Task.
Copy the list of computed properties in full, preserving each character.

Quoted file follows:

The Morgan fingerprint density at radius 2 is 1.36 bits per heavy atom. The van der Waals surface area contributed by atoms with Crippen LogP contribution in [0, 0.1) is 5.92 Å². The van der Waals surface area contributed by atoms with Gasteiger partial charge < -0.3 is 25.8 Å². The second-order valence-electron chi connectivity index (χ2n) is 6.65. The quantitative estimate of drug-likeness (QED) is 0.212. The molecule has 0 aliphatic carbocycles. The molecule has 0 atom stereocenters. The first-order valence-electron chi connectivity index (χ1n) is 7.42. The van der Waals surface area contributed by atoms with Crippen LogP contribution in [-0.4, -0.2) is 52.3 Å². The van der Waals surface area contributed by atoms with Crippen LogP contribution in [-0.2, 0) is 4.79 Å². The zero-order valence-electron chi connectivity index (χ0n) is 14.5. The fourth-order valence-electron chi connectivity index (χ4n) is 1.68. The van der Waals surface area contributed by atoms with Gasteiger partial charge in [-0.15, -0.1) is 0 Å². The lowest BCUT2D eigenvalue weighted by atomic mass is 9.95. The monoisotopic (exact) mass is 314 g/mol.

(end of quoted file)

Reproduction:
The Morgan fingerprint density at radius 2 is 1.36 bits per heavy atom. The van der Waals surface area contributed by atoms with Crippen LogP contribution in [0, 0.1) is 5.92 Å². The van der Waals surface area contributed by atoms with Gasteiger partial charge < -0.3 is 25.8 Å². The second-order valence-electron chi connectivity index (χ2n) is 6.65. The quantitative estimate of drug-likeness (QED) is 0.212. The molecule has 0 aliphatic carbocycles. The molecule has 0 atom stereocenters. The first-order valence-electron chi connectivity index (χ1n) is 7.42. The van der Waals surface area contributed by atoms with Crippen LogP contribution in [-0.4, -0.2) is 52.3 Å². The van der Waals surface area contributed by atoms with Crippen LogP contribution in [-0.2, 0) is 4.79 Å². The zero-order valence-electron chi connectivity index (χ0n) is 14.5. The fourth-order valence-electron chi connectivity index (χ4n) is 1.68. The van der Waals surface area contributed by atoms with Gasteiger partial charge in [-0.15, -0.1) is 0 Å². The lowest BCUT2D eigenvalue weighted by atomic mass is 9.95. The monoisotopic (exact) mass is 314 g/mol.